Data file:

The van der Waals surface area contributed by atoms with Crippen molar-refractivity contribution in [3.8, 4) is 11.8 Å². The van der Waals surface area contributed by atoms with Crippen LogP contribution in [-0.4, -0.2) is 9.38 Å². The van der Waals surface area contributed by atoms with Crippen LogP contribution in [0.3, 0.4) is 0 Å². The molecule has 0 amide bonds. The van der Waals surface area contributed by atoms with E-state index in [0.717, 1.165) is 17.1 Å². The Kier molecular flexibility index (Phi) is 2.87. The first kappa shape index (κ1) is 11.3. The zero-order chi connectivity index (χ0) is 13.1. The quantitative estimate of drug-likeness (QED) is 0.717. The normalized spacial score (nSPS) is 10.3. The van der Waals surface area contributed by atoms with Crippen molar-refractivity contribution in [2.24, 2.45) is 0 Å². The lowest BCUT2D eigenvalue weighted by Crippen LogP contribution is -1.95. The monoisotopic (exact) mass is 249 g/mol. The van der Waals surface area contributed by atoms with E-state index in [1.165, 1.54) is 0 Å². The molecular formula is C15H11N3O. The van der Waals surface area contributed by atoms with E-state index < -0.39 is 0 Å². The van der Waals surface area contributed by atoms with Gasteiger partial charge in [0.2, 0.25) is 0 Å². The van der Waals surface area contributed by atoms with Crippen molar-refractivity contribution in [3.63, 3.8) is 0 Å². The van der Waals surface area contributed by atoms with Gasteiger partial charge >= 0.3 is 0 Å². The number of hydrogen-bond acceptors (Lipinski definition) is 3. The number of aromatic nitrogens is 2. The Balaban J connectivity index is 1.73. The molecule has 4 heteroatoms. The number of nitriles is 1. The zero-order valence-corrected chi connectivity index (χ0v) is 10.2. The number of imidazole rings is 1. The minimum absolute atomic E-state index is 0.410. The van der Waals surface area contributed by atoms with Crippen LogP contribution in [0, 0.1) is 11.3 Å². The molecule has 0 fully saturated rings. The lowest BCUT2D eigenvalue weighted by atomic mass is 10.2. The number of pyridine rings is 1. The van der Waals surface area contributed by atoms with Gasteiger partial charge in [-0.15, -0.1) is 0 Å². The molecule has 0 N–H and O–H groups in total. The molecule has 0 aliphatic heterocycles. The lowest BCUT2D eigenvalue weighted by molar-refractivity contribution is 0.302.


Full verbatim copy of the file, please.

The van der Waals surface area contributed by atoms with Crippen molar-refractivity contribution in [3.8, 4) is 11.8 Å². The van der Waals surface area contributed by atoms with Crippen LogP contribution in [-0.4, -0.2) is 9.38 Å². The van der Waals surface area contributed by atoms with Crippen LogP contribution in [0.3, 0.4) is 0 Å². The molecule has 0 amide bonds. The van der Waals surface area contributed by atoms with E-state index in [0.717, 1.165) is 17.1 Å². The Kier molecular flexibility index (Phi) is 2.87. The first kappa shape index (κ1) is 11.3. The zero-order chi connectivity index (χ0) is 13.1. The quantitative estimate of drug-likeness (QED) is 0.717. The normalized spacial score (nSPS) is 10.3. The van der Waals surface area contributed by atoms with Crippen molar-refractivity contribution in [2.24, 2.45) is 0 Å². The lowest BCUT2D eigenvalue weighted by Crippen LogP contribution is -1.95. The monoisotopic (exact) mass is 249 g/mol. The van der Waals surface area contributed by atoms with E-state index in [1.165, 1.54) is 0 Å². The molecular formula is C15H11N3O. The van der Waals surface area contributed by atoms with E-state index < -0.39 is 0 Å². The van der Waals surface area contributed by atoms with Gasteiger partial charge in [0.2, 0.25) is 0 Å². The van der Waals surface area contributed by atoms with Crippen molar-refractivity contribution in [3.63, 3.8) is 0 Å². The van der Waals surface area contributed by atoms with Gasteiger partial charge >= 0.3 is 0 Å². The number of hydrogen-bond acceptors (Lipinski definition) is 3. The number of aromatic nitrogens is 2. The Balaban J connectivity index is 1.73. The molecule has 4 heteroatoms. The number of nitriles is 1. The zero-order valence-corrected chi connectivity index (χ0v) is 10.2. The number of imidazole rings is 1. The minimum absolute atomic E-state index is 0.410. The van der Waals surface area contributed by atoms with Crippen LogP contribution in [0, 0.1) is 11.3 Å². The molecule has 0 fully saturated rings. The lowest BCUT2D eigenvalue weighted by atomic mass is 10.2. The number of pyridine rings is 1. The van der Waals surface area contributed by atoms with Gasteiger partial charge in [-0.15, -0.1) is 0 Å². The molecule has 0 N–H and O–H groups in total. The molecule has 0 aliphatic heterocycles. The lowest BCUT2D eigenvalue weighted by molar-refractivity contribution is 0.302.